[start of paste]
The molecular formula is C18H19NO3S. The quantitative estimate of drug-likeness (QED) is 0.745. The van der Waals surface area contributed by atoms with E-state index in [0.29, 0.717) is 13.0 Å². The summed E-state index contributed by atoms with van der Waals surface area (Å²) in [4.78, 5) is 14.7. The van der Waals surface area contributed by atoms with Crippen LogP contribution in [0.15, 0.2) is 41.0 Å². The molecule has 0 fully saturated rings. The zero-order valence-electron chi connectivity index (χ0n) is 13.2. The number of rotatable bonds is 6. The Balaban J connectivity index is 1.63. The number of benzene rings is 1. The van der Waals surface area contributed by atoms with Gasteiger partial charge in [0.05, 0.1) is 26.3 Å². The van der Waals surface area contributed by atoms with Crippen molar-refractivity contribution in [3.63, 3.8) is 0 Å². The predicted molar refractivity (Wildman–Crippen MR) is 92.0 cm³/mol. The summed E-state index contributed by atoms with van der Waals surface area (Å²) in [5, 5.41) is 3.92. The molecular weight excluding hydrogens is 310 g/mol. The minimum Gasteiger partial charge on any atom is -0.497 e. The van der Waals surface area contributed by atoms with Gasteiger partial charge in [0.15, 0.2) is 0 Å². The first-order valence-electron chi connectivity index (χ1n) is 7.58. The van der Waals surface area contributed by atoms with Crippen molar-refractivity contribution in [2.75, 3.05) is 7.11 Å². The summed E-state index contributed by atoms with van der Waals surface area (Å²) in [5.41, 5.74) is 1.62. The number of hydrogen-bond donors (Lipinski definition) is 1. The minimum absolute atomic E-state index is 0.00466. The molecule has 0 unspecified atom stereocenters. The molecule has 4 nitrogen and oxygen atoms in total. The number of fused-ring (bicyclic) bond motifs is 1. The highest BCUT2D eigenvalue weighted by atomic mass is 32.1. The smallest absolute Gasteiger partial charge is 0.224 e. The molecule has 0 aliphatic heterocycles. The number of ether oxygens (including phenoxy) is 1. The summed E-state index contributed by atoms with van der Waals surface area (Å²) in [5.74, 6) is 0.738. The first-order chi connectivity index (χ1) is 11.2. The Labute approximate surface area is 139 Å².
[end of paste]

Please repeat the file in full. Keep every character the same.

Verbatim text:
The molecular formula is C18H19NO3S. The quantitative estimate of drug-likeness (QED) is 0.745. The van der Waals surface area contributed by atoms with E-state index in [0.29, 0.717) is 13.0 Å². The summed E-state index contributed by atoms with van der Waals surface area (Å²) in [4.78, 5) is 14.7. The van der Waals surface area contributed by atoms with Crippen LogP contribution in [0.15, 0.2) is 41.0 Å². The molecule has 0 fully saturated rings. The zero-order valence-electron chi connectivity index (χ0n) is 13.2. The number of rotatable bonds is 6. The Balaban J connectivity index is 1.63. The number of benzene rings is 1. The van der Waals surface area contributed by atoms with Gasteiger partial charge in [0.05, 0.1) is 26.3 Å². The van der Waals surface area contributed by atoms with Crippen molar-refractivity contribution in [3.63, 3.8) is 0 Å². The predicted molar refractivity (Wildman–Crippen MR) is 92.0 cm³/mol. The summed E-state index contributed by atoms with van der Waals surface area (Å²) in [5, 5.41) is 3.92. The molecular weight excluding hydrogens is 310 g/mol. The minimum Gasteiger partial charge on any atom is -0.497 e. The van der Waals surface area contributed by atoms with Gasteiger partial charge in [0.15, 0.2) is 0 Å². The first-order valence-electron chi connectivity index (χ1n) is 7.58. The van der Waals surface area contributed by atoms with Crippen molar-refractivity contribution in [2.75, 3.05) is 7.11 Å². The summed E-state index contributed by atoms with van der Waals surface area (Å²) in [5.41, 5.74) is 1.62. The number of hydrogen-bond donors (Lipinski definition) is 1. The minimum absolute atomic E-state index is 0.00466. The molecule has 0 unspecified atom stereocenters. The molecule has 4 nitrogen and oxygen atoms in total. The number of fused-ring (bicyclic) bond motifs is 1. The highest BCUT2D eigenvalue weighted by atomic mass is 32.1. The smallest absolute Gasteiger partial charge is 0.224 e. The molecule has 0 aliphatic heterocycles. The number of ether oxygens (including phenoxy) is 1. The summed E-state index contributed by atoms with van der Waals surface area (Å²) in [5.74, 6) is 0.738. The first-order chi connectivity index (χ1) is 11.2. The Labute approximate surface area is 139 Å².